The terminal was a major destination for travelers and commuters, and was served by several railroads in addition to the Reading. It was also a popular spot for tourists, who came to shop at the market and explore the city. Another notable stop on the Reading Railroad’s passenger line was the Chestnut Hill station in Philadelphia. The station was known for its ornate architecture and grand entrance and was a popular spot for photographers and sightseers.

The Reading Railroad’s passenger line also made stops at various smaller towns and villages along the way. These stops provided transportation for local residents and connected them to the larger cities of Reading and Philadelphia.

Some famous passengers who traveled on the Reading Railroad’s passenger line included 11 U.S. presidents and other notable figures. Presidents Chester Arthur and Franklin D. Roosevelt, for example, are known to have traveled on the line during their visits to the region. Other famous passengers included actor W.C. Fields and baseball player Babe Ruth, who were both known to have traveled on the Reading Railroad for business and leisure.

In the 1960s and 1970s, passenger rail service between Reading and Philadelphia began to decline as more and more people began to use cars for travel. The bankruptcy of the Penn Central in 1970 created problems that precipitated the failure of several other railroads in the northeast United States including the Reading Railroad, which was absorbed into the Consolidated Rail Corporation (Conrail) in 1976. Shortly thereafter, Reading Railroad passenger rail service became the responsibility of SEPTA, which operated trains between Philadelphia and Reading until 1981.

Previous Studies

Since passenger service between Reading and Philadelphia ended in 1981, people have been trying to find ways to bring it back.  Over the years, many studies have been performed but none have led to successful restoration of passenger rail.  Although the SRPRA effort is new in several ways, from its character as intercity passenger rail to the availability of federal funding, we have carefully considered the work done before to fully leverage those efforts.  The studies listed below have all provided insights to benefit the current effort.  Although not a study per se, the SRPRA application to enter the Federal Railroad Administration’s Corridor Identification and Development Program is included because it includes the most current thinking regarding various topics, from route alignment to rolling stock. Visit the Resources page to view past studies.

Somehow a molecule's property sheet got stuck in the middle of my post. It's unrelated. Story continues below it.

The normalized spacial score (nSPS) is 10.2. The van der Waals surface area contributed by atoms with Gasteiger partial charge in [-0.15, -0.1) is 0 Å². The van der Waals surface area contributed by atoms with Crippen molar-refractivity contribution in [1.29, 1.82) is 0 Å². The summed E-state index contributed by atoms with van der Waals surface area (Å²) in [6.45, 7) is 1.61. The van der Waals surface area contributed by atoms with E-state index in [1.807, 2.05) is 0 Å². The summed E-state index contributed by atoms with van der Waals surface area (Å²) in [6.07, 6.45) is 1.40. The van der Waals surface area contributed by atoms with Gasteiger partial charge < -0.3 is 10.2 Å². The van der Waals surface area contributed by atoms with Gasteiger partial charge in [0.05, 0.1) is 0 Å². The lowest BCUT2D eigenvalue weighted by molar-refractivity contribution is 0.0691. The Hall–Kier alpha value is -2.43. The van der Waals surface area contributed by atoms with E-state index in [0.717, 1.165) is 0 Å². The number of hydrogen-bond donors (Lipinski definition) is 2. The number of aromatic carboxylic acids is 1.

Discover the Authority to organize and strategize…

Step 1

Establishment of the Schuylkill River Passenger Rail Authority

Before there was the Schuylkill River Passenger Rail Authority the Greater Reading Chamber of Commerce established the Schuylkill River Passenger Rail Committee with the goal of determining how the effort might be successful where previous attempts had failed. After months of evaluation of the previous studies, the group decided that key alliances would position SRPRA differently. For one, Amtrak and SEPTA were on board as key partners but, even more importantly, SRPRA is lead concurrently by representation from Berks, Chester, and Montgomery Counties and the effort will not advance for one county unless it is successful for all three.

The creation of the SRPRA is not a guarantee that passenger rail will return, but it is a crucial initial step to continue the long process of research and planning. Commissioners from each County noted that while there had been talk of restoring passenger rail service before, this is the first time any type of initiative has gotten this far. County leaders are also optimistic that this effort will be successful due to the potential funding available through the federal bipartisan infrastructure bill.

As a precursor to restoration of passenger rail service in the Schuylkill River corridor, SRPRA worked with Amtrak to launch the Thruway Connection bus service between Reading and Philadelphia on June 6, 2022.